5. Treaty between the Slovak Republic and the Czech Republic on Legal Aid provided by Judicial Bodies and on Settlements of Certain Legal Relations in Civil and Criminal Matters, 29.10.1992
6. Treaty between the Czechoslovak Socialist Republic and the Socialist Federative Republic of Yugoslavia on Settlement of Legal Relations in Civil, Family and Criminal Matters, 20.1.1964
Establishing the relevant legal rule and its application to a particular legal relationship is a matter for the judicial authority, which does so on its own initiative on the principle that the parties to a legal dispute do not need to plead or prove the law that applies to their case. In terms of applicability, Slovak law distinguishes between mandatory and default conflict of law rules. Mandatory conflict of law rules are rules that must be applied by a judge regardless of the wish of the parties or of whether the parties have invoked that right. Default rules – which are typical for contract cases in Slovak law – are rules of law that can be overridden or modified by agreement of the parties concerned.
Slovak private international law takes referral under its conflict of law rules as referral to that State’s system of law as a whole, including its conflict of law rules. The general rule in the Private International Law Act (Section 35) is that renvoi may be accepted if it is conducive to a reasonable and equitable settlement of the matter. In deciding whether to accept or reject the remission and onward transmission, the court may take into consideration only factual and legal factors that may affect the choice of applicable law, but not factors that may affect the actual substantive resolution of the case. In Slovak law, renvoi is to be accepted in cases involving the individual, family law and law of succession. In contract cases, renvoi is applicable only very exceptionally and in choice of law cases it is directly excluded (Section 9(2) of the Private International Law Act). There is a special arrangement in the Bills of Exchange and Cheques Act, which states that renvoi must be accepted without the court having to examine the reasonable and equitable resolution requirement (Sections 69 and 91 of the Bills of Exchange and Cheques Act).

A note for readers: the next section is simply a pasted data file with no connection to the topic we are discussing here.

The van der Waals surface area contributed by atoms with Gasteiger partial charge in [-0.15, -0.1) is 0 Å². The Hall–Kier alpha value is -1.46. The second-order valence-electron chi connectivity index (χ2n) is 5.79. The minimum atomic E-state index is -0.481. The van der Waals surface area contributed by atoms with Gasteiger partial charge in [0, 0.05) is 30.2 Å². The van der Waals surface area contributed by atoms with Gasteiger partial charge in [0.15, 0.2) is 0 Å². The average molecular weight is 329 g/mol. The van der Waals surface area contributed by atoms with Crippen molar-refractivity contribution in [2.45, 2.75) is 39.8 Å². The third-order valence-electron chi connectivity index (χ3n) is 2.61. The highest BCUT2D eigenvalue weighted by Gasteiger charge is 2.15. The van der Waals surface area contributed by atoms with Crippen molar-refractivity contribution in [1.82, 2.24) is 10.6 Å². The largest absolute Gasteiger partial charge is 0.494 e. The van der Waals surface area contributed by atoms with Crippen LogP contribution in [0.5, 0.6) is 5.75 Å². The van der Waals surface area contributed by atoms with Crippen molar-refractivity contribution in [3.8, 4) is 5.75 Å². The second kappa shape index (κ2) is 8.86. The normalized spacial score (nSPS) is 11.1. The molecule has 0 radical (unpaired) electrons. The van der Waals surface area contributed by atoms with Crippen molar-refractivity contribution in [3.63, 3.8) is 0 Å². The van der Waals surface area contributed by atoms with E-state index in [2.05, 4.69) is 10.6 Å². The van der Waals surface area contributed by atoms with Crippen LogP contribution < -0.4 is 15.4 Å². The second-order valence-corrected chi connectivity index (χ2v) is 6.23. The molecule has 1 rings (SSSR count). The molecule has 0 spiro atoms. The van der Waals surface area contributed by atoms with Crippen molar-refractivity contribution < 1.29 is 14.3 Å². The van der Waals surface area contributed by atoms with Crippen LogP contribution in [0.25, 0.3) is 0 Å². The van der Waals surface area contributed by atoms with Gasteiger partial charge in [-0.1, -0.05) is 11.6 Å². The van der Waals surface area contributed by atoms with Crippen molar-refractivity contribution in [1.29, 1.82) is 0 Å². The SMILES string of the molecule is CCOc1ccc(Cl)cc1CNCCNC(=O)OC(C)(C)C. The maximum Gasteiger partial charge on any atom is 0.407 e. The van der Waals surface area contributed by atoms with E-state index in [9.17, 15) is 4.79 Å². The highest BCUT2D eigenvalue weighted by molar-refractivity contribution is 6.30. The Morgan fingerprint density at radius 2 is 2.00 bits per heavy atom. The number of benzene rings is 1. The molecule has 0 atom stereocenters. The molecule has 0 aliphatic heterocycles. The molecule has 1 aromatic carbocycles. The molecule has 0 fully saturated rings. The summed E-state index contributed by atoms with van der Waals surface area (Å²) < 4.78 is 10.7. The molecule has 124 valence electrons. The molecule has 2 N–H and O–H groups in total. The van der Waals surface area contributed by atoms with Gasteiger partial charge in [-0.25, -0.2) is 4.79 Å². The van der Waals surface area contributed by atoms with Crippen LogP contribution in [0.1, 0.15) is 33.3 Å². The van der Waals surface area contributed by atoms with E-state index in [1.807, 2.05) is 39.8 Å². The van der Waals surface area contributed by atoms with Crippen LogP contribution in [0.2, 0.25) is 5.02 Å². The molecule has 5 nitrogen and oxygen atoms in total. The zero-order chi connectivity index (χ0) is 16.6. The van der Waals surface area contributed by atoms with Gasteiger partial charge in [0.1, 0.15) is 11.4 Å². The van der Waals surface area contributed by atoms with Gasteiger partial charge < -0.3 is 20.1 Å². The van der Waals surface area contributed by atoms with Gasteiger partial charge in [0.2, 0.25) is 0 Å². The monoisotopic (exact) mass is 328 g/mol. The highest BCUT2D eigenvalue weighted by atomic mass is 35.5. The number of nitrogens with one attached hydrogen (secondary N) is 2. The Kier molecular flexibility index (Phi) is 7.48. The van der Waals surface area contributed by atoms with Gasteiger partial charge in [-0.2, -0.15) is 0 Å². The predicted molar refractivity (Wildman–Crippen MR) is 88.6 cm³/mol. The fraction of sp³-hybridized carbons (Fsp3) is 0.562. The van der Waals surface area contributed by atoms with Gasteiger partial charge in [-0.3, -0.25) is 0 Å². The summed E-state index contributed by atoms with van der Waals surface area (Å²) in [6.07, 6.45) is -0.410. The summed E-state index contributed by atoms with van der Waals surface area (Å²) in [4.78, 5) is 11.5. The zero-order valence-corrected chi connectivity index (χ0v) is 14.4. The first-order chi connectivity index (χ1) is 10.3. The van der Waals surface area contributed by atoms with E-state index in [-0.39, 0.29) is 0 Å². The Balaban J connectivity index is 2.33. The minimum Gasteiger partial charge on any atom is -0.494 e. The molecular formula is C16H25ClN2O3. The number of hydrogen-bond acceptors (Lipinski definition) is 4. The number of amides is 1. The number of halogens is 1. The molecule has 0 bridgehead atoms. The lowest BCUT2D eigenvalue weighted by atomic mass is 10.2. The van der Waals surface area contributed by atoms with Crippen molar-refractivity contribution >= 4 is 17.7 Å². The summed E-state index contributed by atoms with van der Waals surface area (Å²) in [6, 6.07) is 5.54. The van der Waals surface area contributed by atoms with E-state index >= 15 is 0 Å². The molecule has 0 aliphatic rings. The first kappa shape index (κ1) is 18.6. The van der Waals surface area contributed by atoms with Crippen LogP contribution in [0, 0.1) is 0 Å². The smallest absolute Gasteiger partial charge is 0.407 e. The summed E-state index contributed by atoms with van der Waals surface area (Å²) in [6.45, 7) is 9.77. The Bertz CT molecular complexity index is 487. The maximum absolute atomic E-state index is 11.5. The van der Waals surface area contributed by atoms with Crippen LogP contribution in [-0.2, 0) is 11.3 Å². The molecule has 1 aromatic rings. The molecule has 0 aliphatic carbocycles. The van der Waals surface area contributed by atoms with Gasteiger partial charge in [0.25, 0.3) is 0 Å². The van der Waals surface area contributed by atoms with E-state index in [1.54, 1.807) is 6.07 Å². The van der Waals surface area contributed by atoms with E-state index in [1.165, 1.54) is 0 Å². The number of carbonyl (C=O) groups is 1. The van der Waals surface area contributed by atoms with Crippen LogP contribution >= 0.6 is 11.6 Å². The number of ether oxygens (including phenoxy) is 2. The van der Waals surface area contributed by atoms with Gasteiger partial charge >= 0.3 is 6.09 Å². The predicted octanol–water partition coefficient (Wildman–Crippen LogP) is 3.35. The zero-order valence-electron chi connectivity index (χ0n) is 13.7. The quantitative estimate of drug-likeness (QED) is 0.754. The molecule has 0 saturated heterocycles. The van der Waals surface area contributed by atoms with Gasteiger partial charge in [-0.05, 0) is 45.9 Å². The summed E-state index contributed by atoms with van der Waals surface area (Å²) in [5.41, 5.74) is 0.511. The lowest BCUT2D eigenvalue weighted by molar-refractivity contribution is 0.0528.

Slovak law does not contain any general rule concerning the effect of a change of connecting factor. If the Slovak conflict of law rule does not define the applicable moment in time at which the connecting factor is to be assessed, the Slovak courts infer it from another connecting factor or by using case law. In general, however, the applicable time is the time when the legal situation arises, or more precisely, the date on which the proceedings are initiated depending on the particular circumstances of the case.
Change of status is typical for movable property. Modification of the criterion of the law applicable by virtue of location is covered by Section 6 of the Private International Law Act, which distinguishes between movable property as such (in general) and movable property being transported under a contract (goods in transit). In the case of movable property as such, the applicable law is the law of the place where the property was at the time when the fact giving rise to or terminating the right occurred. However, case law has established that the content and effects of a substantive right acquired under another law (i.e. transposition of rights acquired in one country to an equivalent category in another country) are to be assessed under the law of the new (current) location of the property.